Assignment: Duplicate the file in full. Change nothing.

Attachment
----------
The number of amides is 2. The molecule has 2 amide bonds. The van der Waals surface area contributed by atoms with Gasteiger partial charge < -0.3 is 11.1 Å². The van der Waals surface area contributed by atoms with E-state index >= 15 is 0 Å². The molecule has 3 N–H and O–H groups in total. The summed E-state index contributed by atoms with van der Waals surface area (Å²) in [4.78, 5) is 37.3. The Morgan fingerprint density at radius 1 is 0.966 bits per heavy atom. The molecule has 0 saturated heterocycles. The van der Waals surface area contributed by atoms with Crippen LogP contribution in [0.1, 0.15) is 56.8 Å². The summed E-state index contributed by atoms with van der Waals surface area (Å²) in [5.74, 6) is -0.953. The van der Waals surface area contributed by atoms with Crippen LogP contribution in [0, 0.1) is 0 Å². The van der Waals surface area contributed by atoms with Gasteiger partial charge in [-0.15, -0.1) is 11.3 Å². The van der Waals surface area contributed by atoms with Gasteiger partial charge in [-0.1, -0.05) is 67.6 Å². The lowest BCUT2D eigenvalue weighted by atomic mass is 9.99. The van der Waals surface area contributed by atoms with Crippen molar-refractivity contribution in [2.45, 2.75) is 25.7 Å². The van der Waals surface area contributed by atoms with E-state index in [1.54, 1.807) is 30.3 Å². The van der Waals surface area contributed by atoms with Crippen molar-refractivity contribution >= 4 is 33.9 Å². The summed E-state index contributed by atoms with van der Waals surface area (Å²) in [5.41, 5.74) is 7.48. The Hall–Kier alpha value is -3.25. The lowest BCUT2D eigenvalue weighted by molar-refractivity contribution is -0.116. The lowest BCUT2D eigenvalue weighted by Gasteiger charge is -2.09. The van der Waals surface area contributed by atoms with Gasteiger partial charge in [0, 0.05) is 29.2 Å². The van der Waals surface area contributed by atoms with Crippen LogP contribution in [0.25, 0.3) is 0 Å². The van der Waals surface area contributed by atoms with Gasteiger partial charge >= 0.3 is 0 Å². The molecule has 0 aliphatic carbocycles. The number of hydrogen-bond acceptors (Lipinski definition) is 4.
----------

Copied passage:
The number of amides is 2. The molecule has 2 amide bonds. The van der Waals surface area contributed by atoms with Gasteiger partial charge < -0.3 is 11.1 Å². The van der Waals surface area contributed by atoms with E-state index >= 15 is 0 Å². The molecule has 3 N–H and O–H groups in total. The summed E-state index contributed by atoms with van der Waals surface area (Å²) in [4.78, 5) is 37.3. The Morgan fingerprint density at radius 1 is 0.966 bits per heavy atom. The molecule has 0 saturated heterocycles. The van der Waals surface area contributed by atoms with Crippen LogP contribution in [0.1, 0.15) is 56.8 Å². The summed E-state index contributed by atoms with van der Waals surface area (Å²) in [5.74, 6) is -0.953. The van der Waals surface area contributed by atoms with Crippen LogP contribution in [0, 0.1) is 0 Å². The van der Waals surface area contributed by atoms with Gasteiger partial charge in [-0.15, -0.1) is 11.3 Å². The van der Waals surface area contributed by atoms with Gasteiger partial charge in [-0.1, -0.05) is 67.6 Å². The lowest BCUT2D eigenvalue weighted by atomic mass is 9.99. The van der Waals surface area contributed by atoms with Crippen molar-refractivity contribution in [2.45, 2.75) is 25.7 Å². The van der Waals surface area contributed by atoms with E-state index in [1.54, 1.807) is 30.3 Å². The van der Waals surface area contributed by atoms with Crippen molar-refractivity contribution >= 4 is 33.9 Å². The summed E-state index contributed by atoms with van der Waals surface area (Å²) in [5.41, 5.74) is 7.48. The Hall–Kier alpha value is -3.25. The lowest BCUT2D eigenvalue weighted by molar-refractivity contribution is -0.116. The lowest BCUT2D eigenvalue weighted by Gasteiger charge is -2.09. The van der Waals surface area contributed by atoms with Gasteiger partial charge in [0, 0.05) is 29.2 Å². The van der Waals surface area contributed by atoms with Crippen LogP contribution in [0.25, 0.3) is 0 Å². The van der Waals surface area contributed by atoms with Gasteiger partial charge >= 0.3 is 0 Å². The molecule has 0 aliphatic carbocycles. The number of hydrogen-bond acceptors (Lipinski definition) is 4.